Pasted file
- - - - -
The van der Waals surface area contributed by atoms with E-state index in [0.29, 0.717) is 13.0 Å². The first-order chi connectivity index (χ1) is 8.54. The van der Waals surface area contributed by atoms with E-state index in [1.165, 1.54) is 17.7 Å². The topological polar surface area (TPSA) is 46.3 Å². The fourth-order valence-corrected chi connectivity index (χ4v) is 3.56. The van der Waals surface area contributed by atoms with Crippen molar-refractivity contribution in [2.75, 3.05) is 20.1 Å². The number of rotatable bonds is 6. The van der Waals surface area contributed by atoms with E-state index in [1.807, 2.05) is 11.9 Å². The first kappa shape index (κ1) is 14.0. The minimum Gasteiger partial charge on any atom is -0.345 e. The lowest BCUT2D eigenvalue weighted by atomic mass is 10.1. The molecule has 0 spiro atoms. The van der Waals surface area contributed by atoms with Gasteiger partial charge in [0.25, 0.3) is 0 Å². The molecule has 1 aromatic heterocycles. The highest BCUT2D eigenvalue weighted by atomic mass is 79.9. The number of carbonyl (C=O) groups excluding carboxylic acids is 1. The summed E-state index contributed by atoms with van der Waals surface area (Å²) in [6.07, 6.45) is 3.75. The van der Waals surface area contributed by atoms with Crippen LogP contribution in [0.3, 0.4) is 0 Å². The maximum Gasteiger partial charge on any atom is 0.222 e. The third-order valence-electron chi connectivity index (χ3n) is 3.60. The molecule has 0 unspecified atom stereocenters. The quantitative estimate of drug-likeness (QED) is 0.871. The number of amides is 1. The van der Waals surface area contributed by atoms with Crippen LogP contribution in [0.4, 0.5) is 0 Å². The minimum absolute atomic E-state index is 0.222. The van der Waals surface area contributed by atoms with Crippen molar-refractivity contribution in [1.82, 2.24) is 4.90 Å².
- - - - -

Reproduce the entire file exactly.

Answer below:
The van der Waals surface area contributed by atoms with E-state index in [0.29, 0.717) is 13.0 Å². The first-order chi connectivity index (χ1) is 8.54. The van der Waals surface area contributed by atoms with E-state index in [1.165, 1.54) is 17.7 Å². The topological polar surface area (TPSA) is 46.3 Å². The fourth-order valence-corrected chi connectivity index (χ4v) is 3.56. The van der Waals surface area contributed by atoms with Crippen molar-refractivity contribution in [2.75, 3.05) is 20.1 Å². The number of rotatable bonds is 6. The van der Waals surface area contributed by atoms with E-state index in [1.807, 2.05) is 11.9 Å². The first kappa shape index (κ1) is 14.0. The minimum Gasteiger partial charge on any atom is -0.345 e. The lowest BCUT2D eigenvalue weighted by atomic mass is 10.1. The molecule has 0 spiro atoms. The van der Waals surface area contributed by atoms with Gasteiger partial charge in [0.25, 0.3) is 0 Å². The molecule has 1 aromatic heterocycles. The highest BCUT2D eigenvalue weighted by atomic mass is 79.9. The number of carbonyl (C=O) groups excluding carboxylic acids is 1. The summed E-state index contributed by atoms with van der Waals surface area (Å²) in [6.07, 6.45) is 3.75. The van der Waals surface area contributed by atoms with Crippen LogP contribution in [0.3, 0.4) is 0 Å². The maximum Gasteiger partial charge on any atom is 0.222 e. The third-order valence-electron chi connectivity index (χ3n) is 3.60. The molecule has 0 unspecified atom stereocenters. The quantitative estimate of drug-likeness (QED) is 0.871. The number of amides is 1. The van der Waals surface area contributed by atoms with Crippen LogP contribution in [0.4, 0.5) is 0 Å². The minimum absolute atomic E-state index is 0.222. The van der Waals surface area contributed by atoms with Crippen molar-refractivity contribution in [1.82, 2.24) is 4.90 Å².